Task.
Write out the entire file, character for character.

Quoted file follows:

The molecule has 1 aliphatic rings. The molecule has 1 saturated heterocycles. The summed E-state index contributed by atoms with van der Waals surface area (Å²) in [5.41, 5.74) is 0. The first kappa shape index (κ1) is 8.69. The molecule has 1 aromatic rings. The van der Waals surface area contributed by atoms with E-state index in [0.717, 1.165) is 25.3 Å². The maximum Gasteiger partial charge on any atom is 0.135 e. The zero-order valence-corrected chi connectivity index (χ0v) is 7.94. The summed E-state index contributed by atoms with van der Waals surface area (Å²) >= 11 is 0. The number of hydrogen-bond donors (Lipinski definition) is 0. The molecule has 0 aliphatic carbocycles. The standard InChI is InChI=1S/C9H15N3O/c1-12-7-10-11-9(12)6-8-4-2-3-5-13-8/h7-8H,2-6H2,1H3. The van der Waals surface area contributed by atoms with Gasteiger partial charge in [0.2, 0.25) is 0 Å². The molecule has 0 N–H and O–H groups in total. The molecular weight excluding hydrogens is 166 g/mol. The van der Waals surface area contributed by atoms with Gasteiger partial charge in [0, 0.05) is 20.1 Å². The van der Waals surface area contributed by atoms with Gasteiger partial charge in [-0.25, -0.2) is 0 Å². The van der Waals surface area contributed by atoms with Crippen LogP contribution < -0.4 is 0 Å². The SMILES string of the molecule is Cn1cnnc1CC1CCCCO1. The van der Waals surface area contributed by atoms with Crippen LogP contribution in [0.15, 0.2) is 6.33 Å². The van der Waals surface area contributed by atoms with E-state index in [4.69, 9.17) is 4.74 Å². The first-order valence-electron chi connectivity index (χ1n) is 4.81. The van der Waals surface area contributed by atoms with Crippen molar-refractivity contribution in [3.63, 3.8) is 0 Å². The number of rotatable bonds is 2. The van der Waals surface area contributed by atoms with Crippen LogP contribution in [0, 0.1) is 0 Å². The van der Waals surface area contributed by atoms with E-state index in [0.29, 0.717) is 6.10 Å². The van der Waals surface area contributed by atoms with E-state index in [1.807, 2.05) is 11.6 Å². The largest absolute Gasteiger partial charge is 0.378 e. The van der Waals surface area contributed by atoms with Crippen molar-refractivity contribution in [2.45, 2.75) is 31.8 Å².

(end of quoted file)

The molecule has 1 aliphatic rings. The molecule has 1 saturated heterocycles. The summed E-state index contributed by atoms with van der Waals surface area (Å²) in [5.41, 5.74) is 0. The first kappa shape index (κ1) is 8.69. The molecule has 1 aromatic rings. The van der Waals surface area contributed by atoms with E-state index in [0.717, 1.165) is 25.3 Å². The maximum Gasteiger partial charge on any atom is 0.135 e. The zero-order valence-corrected chi connectivity index (χ0v) is 7.94. The summed E-state index contributed by atoms with van der Waals surface area (Å²) >= 11 is 0. The number of hydrogen-bond donors (Lipinski definition) is 0. The molecule has 0 aliphatic carbocycles. The standard InChI is InChI=1S/C9H15N3O/c1-12-7-10-11-9(12)6-8-4-2-3-5-13-8/h7-8H,2-6H2,1H3. The van der Waals surface area contributed by atoms with Gasteiger partial charge in [0.2, 0.25) is 0 Å². The molecule has 0 N–H and O–H groups in total. The molecular weight excluding hydrogens is 166 g/mol. The van der Waals surface area contributed by atoms with Gasteiger partial charge in [0, 0.05) is 20.1 Å². The van der Waals surface area contributed by atoms with Gasteiger partial charge in [-0.25, -0.2) is 0 Å². The van der Waals surface area contributed by atoms with Crippen LogP contribution < -0.4 is 0 Å². The SMILES string of the molecule is Cn1cnnc1CC1CCCCO1. The van der Waals surface area contributed by atoms with Crippen LogP contribution in [0.15, 0.2) is 6.33 Å². The van der Waals surface area contributed by atoms with E-state index in [4.69, 9.17) is 4.74 Å². The first-order valence-electron chi connectivity index (χ1n) is 4.81. The van der Waals surface area contributed by atoms with Crippen molar-refractivity contribution in [3.63, 3.8) is 0 Å². The number of rotatable bonds is 2. The van der Waals surface area contributed by atoms with Crippen LogP contribution in [0, 0.1) is 0 Å². The van der Waals surface area contributed by atoms with E-state index in [0.29, 0.717) is 6.10 Å². The van der Waals surface area contributed by atoms with E-state index in [1.807, 2.05) is 11.6 Å². The largest absolute Gasteiger partial charge is 0.378 e. The van der Waals surface area contributed by atoms with Crippen molar-refractivity contribution in [2.45, 2.75) is 31.8 Å².